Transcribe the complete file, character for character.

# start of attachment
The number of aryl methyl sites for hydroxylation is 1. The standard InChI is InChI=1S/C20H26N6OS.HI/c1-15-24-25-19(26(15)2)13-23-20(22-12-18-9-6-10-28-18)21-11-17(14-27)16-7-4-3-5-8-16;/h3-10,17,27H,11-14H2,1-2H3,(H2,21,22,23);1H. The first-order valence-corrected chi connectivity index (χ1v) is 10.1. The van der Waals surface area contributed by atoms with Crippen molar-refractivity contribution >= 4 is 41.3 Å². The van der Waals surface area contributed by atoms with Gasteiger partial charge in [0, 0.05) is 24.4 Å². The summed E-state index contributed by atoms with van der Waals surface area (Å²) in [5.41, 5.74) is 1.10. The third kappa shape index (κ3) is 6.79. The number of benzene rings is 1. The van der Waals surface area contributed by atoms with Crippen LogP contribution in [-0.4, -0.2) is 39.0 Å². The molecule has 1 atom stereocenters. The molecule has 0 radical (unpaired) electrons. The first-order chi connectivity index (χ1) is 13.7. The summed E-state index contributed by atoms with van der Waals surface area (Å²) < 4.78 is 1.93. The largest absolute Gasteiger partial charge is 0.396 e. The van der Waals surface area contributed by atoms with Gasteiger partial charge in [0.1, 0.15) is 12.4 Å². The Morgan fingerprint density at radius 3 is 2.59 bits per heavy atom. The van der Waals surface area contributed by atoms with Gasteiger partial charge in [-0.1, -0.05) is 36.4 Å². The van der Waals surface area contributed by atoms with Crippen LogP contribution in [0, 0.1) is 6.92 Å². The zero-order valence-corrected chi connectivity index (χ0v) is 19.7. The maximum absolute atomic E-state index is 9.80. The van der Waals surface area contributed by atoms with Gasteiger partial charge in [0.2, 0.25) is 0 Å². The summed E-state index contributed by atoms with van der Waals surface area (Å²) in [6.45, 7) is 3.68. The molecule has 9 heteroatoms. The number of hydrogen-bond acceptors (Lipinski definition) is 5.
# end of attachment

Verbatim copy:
The number of aryl methyl sites for hydroxylation is 1. The standard InChI is InChI=1S/C20H26N6OS.HI/c1-15-24-25-19(26(15)2)13-23-20(22-12-18-9-6-10-28-18)21-11-17(14-27)16-7-4-3-5-8-16;/h3-10,17,27H,11-14H2,1-2H3,(H2,21,22,23);1H. The first-order valence-corrected chi connectivity index (χ1v) is 10.1. The van der Waals surface area contributed by atoms with Crippen molar-refractivity contribution >= 4 is 41.3 Å². The van der Waals surface area contributed by atoms with Gasteiger partial charge in [0, 0.05) is 24.4 Å². The summed E-state index contributed by atoms with van der Waals surface area (Å²) in [5.41, 5.74) is 1.10. The third kappa shape index (κ3) is 6.79. The number of benzene rings is 1. The van der Waals surface area contributed by atoms with Crippen LogP contribution in [-0.4, -0.2) is 39.0 Å². The molecule has 1 atom stereocenters. The molecule has 0 radical (unpaired) electrons. The first-order chi connectivity index (χ1) is 13.7. The summed E-state index contributed by atoms with van der Waals surface area (Å²) < 4.78 is 1.93. The largest absolute Gasteiger partial charge is 0.396 e. The van der Waals surface area contributed by atoms with Gasteiger partial charge in [0.1, 0.15) is 12.4 Å². The Morgan fingerprint density at radius 3 is 2.59 bits per heavy atom. The van der Waals surface area contributed by atoms with Gasteiger partial charge in [-0.1, -0.05) is 36.4 Å². The van der Waals surface area contributed by atoms with Crippen LogP contribution in [0, 0.1) is 6.92 Å². The zero-order valence-corrected chi connectivity index (χ0v) is 19.7. The maximum absolute atomic E-state index is 9.80. The van der Waals surface area contributed by atoms with Gasteiger partial charge in [0.2, 0.25) is 0 Å². The summed E-state index contributed by atoms with van der Waals surface area (Å²) in [6.45, 7) is 3.68. The molecule has 9 heteroatoms. The number of hydrogen-bond acceptors (Lipinski definition) is 5.